Nearly 1000 feet deep and 24 miles long, Scotland's Loch Ness is believed by many to be home to the unidentified aquatic creature affectionately dubbed "Nessie." She is arguably the best known cryptozoological creature in the world. No other monster is as tied in with a country's image as Nessie is with Scotland. Nessie is certainly one of the most-sighted monsters in the world.
There are many negatives in the search for lake monsters. Despite many credible eyewitness sightings, no live monsters have been caught after innumerable attempts in their respective lakes. No carcasses have ever been found that might be anything other than recognizable animals. It is a fact that giant nets, submarines, underwater cameras, sonar, and loch-side crews of observers have all failed to come up with the solid evidence that will prove to the world that there is a Loch Ness Monster.
On the other hand, the great number of eyewitness sightings--which show no signs of abating--make it hard to easily dismiss Nessie, who remains the Queen of all lake monsters.
Most of the Nessie witnesses describe something with two humps, a tail, and a snakelike head. A V-shaped wash was also often mentioned, and such details as a "gaping red mouth" and horns or antennae on the top of the creature's head were sometimes noted. Nessie's movements have been studied, and the films and photos analyzed to determine what Nessie might be, if she exists.
There are numerous theories as to Nessie's identity, including a snake-like primitive whale known as a zeuglodon, a type of long-necked aquatic seal, giant eels, walruses, floating mats of plants, giant molluscs, otters, a "paraphysical" entity, mirages, and diving birds, but many lake monster researchers seem to favor the plesiosaur theory. Most scientists believe that these marine reptiles have been extinct for 60-70 million years, but others think it possible that after the last Ice Age the Loch may have been connected to the sea, and some of these dinosaurs may have been stranded. Others, like David Hall, feel that lake monsters could not possibly be plesiosaurs since plesiosaurs were cold-blooded reptiles that would have preferred warm oceanic currents to cold Scottish Lochs.
And we cannot afford to ignore the fact that sometimes Nessie is a hoax. Only one thing is certain about Nessie: that there are as many theories about her identity as there are theorists.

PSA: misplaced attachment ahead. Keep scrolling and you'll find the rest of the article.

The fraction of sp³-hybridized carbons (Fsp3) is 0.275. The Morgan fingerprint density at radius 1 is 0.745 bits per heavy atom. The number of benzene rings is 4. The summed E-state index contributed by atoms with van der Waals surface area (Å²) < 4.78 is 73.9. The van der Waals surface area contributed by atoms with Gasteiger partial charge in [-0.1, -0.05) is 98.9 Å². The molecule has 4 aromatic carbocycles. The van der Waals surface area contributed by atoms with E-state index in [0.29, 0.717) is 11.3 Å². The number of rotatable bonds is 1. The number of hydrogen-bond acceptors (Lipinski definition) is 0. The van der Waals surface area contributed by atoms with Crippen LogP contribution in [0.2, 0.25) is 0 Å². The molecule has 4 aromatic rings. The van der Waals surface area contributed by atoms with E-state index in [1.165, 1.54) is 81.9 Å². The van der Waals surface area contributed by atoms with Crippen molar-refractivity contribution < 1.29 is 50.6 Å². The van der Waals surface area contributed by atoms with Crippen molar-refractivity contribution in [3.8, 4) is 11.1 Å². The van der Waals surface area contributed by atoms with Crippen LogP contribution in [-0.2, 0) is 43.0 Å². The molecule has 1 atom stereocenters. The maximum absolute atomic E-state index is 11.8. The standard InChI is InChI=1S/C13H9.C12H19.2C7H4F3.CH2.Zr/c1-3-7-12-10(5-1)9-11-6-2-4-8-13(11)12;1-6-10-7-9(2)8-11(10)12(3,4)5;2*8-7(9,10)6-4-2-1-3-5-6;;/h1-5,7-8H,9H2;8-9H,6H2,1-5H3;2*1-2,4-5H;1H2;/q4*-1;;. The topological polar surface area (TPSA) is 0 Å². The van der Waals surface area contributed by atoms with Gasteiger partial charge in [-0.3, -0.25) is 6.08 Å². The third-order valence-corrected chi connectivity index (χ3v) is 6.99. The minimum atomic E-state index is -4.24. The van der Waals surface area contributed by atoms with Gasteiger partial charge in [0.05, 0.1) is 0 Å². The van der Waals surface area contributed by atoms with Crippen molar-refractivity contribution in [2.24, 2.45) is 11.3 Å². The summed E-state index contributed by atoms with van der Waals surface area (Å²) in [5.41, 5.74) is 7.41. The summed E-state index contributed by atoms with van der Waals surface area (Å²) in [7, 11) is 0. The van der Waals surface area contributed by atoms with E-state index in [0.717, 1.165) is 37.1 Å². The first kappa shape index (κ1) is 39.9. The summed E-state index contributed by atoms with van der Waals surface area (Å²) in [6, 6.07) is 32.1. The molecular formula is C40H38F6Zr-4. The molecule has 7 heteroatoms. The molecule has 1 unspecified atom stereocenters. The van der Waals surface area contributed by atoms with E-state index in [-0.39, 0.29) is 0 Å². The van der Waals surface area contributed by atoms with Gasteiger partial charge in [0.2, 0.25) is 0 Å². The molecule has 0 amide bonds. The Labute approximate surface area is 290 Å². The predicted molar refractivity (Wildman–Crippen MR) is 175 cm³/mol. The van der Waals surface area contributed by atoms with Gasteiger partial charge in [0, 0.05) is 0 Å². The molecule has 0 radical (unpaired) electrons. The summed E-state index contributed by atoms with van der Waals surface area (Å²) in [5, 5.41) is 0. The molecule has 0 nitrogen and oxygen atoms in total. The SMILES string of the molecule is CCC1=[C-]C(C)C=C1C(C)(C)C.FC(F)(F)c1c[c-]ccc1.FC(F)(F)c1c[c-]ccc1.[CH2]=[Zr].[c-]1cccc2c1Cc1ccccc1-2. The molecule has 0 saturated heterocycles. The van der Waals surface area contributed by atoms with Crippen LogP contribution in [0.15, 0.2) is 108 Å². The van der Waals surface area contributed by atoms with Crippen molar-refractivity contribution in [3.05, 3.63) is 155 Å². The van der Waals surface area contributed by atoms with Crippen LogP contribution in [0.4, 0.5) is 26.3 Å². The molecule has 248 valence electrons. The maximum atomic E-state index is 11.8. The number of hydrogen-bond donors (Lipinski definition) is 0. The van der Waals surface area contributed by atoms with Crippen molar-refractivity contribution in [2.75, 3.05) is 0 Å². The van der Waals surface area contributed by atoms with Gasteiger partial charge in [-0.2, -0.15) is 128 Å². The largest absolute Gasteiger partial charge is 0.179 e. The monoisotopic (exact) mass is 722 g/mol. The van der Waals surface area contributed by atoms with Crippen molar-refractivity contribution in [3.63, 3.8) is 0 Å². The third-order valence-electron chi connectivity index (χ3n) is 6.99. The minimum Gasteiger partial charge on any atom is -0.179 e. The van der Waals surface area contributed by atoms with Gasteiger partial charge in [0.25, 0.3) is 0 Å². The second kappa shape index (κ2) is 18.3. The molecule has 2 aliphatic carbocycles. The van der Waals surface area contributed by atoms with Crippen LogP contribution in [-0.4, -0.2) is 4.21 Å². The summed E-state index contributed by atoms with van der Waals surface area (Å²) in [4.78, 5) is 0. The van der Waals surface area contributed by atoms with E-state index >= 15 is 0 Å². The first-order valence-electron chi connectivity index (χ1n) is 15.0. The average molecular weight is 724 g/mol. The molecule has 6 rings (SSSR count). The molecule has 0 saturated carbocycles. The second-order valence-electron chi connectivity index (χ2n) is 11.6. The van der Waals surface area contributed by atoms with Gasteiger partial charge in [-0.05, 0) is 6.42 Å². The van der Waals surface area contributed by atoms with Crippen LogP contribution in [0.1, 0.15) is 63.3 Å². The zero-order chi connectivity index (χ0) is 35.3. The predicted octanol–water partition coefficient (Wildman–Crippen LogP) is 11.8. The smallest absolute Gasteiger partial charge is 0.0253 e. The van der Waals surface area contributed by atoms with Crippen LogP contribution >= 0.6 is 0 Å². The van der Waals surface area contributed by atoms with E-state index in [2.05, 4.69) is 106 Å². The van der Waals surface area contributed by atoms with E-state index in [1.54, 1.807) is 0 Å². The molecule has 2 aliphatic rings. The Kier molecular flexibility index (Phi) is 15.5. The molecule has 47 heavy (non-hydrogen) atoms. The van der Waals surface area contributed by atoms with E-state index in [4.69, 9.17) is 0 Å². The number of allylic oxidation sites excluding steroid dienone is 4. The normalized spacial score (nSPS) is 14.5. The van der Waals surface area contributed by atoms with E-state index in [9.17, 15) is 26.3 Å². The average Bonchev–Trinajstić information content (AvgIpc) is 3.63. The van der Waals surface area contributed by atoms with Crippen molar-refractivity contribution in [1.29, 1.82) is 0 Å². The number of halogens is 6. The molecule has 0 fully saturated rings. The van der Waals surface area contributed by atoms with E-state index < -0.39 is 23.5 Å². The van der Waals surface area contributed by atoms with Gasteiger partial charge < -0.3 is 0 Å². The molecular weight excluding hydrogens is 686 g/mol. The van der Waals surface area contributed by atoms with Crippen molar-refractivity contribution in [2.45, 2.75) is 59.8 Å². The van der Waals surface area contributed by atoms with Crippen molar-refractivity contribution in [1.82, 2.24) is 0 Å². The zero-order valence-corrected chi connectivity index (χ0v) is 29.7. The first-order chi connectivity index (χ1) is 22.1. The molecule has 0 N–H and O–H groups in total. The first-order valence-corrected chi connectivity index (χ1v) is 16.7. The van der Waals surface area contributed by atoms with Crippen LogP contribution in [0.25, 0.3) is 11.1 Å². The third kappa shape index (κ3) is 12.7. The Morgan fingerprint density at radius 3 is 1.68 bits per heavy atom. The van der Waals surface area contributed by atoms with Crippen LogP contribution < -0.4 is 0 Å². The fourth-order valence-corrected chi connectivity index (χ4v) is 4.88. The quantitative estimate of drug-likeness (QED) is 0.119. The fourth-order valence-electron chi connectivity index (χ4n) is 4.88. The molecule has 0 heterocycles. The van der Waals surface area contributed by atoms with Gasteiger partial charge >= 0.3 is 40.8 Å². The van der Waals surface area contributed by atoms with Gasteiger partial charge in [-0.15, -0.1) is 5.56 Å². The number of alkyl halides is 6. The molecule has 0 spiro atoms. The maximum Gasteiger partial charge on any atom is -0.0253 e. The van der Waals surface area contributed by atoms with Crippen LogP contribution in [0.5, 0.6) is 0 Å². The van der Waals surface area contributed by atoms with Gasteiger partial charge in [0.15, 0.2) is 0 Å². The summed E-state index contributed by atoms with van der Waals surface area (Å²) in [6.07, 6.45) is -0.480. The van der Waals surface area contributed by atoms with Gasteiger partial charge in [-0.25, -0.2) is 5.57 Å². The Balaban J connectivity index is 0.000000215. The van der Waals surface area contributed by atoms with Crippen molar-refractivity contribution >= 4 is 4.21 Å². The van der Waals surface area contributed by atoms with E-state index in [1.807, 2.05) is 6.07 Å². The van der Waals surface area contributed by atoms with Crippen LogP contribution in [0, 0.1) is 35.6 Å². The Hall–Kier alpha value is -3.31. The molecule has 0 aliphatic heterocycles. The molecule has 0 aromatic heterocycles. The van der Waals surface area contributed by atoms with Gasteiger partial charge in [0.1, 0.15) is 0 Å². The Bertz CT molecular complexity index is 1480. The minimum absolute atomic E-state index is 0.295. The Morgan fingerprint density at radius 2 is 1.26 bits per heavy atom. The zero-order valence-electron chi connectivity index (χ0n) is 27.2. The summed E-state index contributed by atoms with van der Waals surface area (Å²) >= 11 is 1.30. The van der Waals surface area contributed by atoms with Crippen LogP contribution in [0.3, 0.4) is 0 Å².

On August 8th a crew made up of Loch Ness Investigation Bureau and Academy members were operating this equipment from vessels in Urquhart Bay. In the early hours of that morning their Raytheon sonar detected in its sound beam the presence of large moving objects from which shoals of fish were taking evasive action. It tracked one object as it passed about 20ft from the underwater camera, which was at a depth of 45ft and was set to flash every 15 seconds. The picture obtained, although indistinct due to the murkiness of the water, show the offside hind quarter, flipper and part of the tail of a large animal with a rough textured skin of a greeny-brown colour. Experts estimated the flipper to be from 6 to 8 ft in length. American Smithsonian Institution, one of several top bodies approached for comment stated that the tail structure resembled the shape of the tail of newts. The New England Aquarium stated that the flipper-like structure certainly did not appear to resemble the structure of any known mammilian creature. The British Natural History Museum, while acknowledging that the photograph were genuine found that 'the sequence appears to show the passage of a large object'. The sonar chart which recorded the passage of the objects was subsequently analysed by several independent experts, whose composite verdict found that there are large animals in Loch Ness which are at least 20 to 30ft long with 'several segments, body sections or projections such as humps'.
For the next few years there team had very little success which had a lot to do with malfunctions in the underwater camera rigs. In 1975 the biggest breakthrough for Dr. Rines and his team came when a set of close-up underwater photographs were taken which when released in December of that year caused a worldwide sensation. The pictures which show the head and body of one of the creatures in remarkable detail, were taken with the Edgerton strobe camera during the expedition the previous June. For several months the pictures were examined in secret in zoological centres in Britain, America, Canada and Europe.
It was planned to release them in early December at a scientific symposium in Edinburgh to be attended by zoologists from all over the world under the chairmanship of the famous British naturalist and painter Sir Peter Scott. News of the pictures leaked out at the end of November, before the study of them was complete and caused such excitement that the sponsors of the symposium, who included the prestigious Royal Society, felt it would be impossible to conduct a proper scientific discussion in such an atmosphere. Consequently the symposium, at which the whole Loch Ness controversy would have been debated at length and hopefully resolved, had to be cancelled. In its place a meeting was held in the Grand Committee Room at the Houses of Parliament at the instigation of David James, the MP who had led the Investigation Bureau. Before a large audience of members of both houses of Government, scientists and journalists, the Academy team presented the results of their research, including the new underwater photographs, together with supporting statements from eminent zoologists who had been examining the material. Dr. George Zug, the Curator of Reptiles and Amphibians at the renowned Smithsonian Institution in Washington said in his personal statement : "I believe these data indicate the presence of large animals in Loch Ness, but are insufficient to indentify them".
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